• Hi Everyone!  Thank you for all your responses!  This site is so helpful and I appreciate everyone who replied to my post.   I was able to get an earlier appt with Maureen Leonard who was absolutely wonderful like you all said and after more testing and even a genetics test, my son now has a diagnosis of celiac disease.  He's been gluten free now for a few weeks.  He is doing very well on the diet so far.  He does seem to be sleeping better which was always a problem since he was an infant, so that is a good sign!  We test in 3 months and I hope that his iron levels go up. 
    • Are you substituting something for the PPI?    I'm not sure what meds will mix well with it, but you could ask the pharmacy or Dr. for advice on what might work.   I'm thinking you stopped something that may be helping in some ways, and are now allowing your symptoms to return.   If so, it makes sense to find something else to help with symptom control.   I don't know what products you have there.   We have Tums (calcium carbonate), Gaviscon (aluminum hydroxide with magnesium carbonate), Pepto and Kaopectate (same product), and Gas-X (simethicone).    I believe all of these can be taken with PPIs, but do check.    I don't know that Pepcid (Famotidine) can be mixed, but you could check that, too.   The Gas X really helps with the bloating and odd pains, as it breaks up the gas.  The Tums seems to help neutralize the acid and upset stomach / stomach pain.  These two are my mainstays.  You may have other products that could be as effective. Have you tried mixing bone broth with cornstarch or gluten-free flour to make a gravy?  Mix in some ground beef, chicken, or turkey, add some gentle veggies (carrots, or maybe a can of Chinese veggies?), a little bit of gentle spices for taste, and then put over gluten-free pasta or white rice.  Make a chicken sandwich with gluten-free bread.   Can you tolerate mayo?   Put a sprinkle of salt, pepper, and lemon juice on salmon, then coat with mayo and microwave.   Or mix some mayo with chicken or tuna for a chicken salad / tuna salad sandwich;  or eat just a scoop of it.   If you can tolerate dairy, Schar's newest version of table crackers are like saltines and are tasty.   If no dairy, try their breadsticks.  You could have either with soup or bone broth.   Schar's has enough fat to give you calories to help stave off weight loss, and you can add more by brushing a little butter on the crackers. You could try other casseroles with tuna or some lean ground hamburger.  Have you also looked at a possible new food intolerance?   I suffered for a few weeks before I figured out it was dairy for me.   Eliminating dairy wasn't enough.   I had to get rid of anything that might upset my stomach in order to start getting better.  I printed lists of low FODMAP, low acid foods, and low lectin foods, then selected only those foods that were on all 3 lists.   You might consider doing this with food lists that are right for you.  Hope this might spark some ideas!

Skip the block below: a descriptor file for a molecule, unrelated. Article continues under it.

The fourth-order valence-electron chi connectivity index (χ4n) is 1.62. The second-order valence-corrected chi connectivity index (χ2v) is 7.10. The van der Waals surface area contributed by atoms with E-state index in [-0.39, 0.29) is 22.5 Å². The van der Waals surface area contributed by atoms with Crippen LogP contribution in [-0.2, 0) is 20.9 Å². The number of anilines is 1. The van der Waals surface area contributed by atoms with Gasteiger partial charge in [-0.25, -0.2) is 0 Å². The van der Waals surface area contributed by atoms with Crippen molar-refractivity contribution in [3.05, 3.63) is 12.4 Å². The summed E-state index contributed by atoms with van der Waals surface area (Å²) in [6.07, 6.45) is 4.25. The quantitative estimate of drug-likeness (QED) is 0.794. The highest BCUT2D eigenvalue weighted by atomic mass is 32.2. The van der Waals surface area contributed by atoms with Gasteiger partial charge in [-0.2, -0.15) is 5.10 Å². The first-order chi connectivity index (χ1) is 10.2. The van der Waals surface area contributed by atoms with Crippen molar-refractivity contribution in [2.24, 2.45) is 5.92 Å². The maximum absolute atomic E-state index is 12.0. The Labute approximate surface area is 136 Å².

•  I have a friend with MS, another with breast cancer and a third with RA.  At the same age my only problem is I cannot eat gluten!  So when I start getting frustrated about food I think about that and how lucky I truly am.  Once you get in the swing of it it gets easier and then you start to feel better which makes it all worth it.    Also when I first went gluten-free I read on this group about Mark's daily Apple and the Paleo community. I turned to that which was extremely motivating.  I've never seen so many people so excited about not eating gluten. It was a very positive energy and motivated me to find other foods to eat. Also, they love bacon! 
    • I know I needed the confirmation.  My hubby went gluten free per the very poor advice from my allergist and his GP.   It worked, but we really do not know if he has celiac disease.  He refuses to do a gluten challenge and I do not blame him.  We do know that gluten makes him sick.  He has been gluten free for 16 years.   So, when my GI suspected celiac disease, I could not believe it.  I had no tummy issues at the time, but was anemic.  Had been my whole life and it was blamed on a genetic anemia and menstruation.  I knew what being gluten free meant and I did not want to have celiac disease.  But,   I got positives  on the DGP and my biopsy.    Nothing like seeing something in writing.  I showed that to my extended family who was in denial as well.   I had a shared household with hubby all those years.  But after my diagnosis and the fact my kid started making things in the kitchen, we all went Gluten Free.  Great kid, but I could not trust her with my health!  If you DD has small siblings, consider all going gluten free.  They can eat gluten outside of the house.  That is what my kid does.  
  • Upcoming Events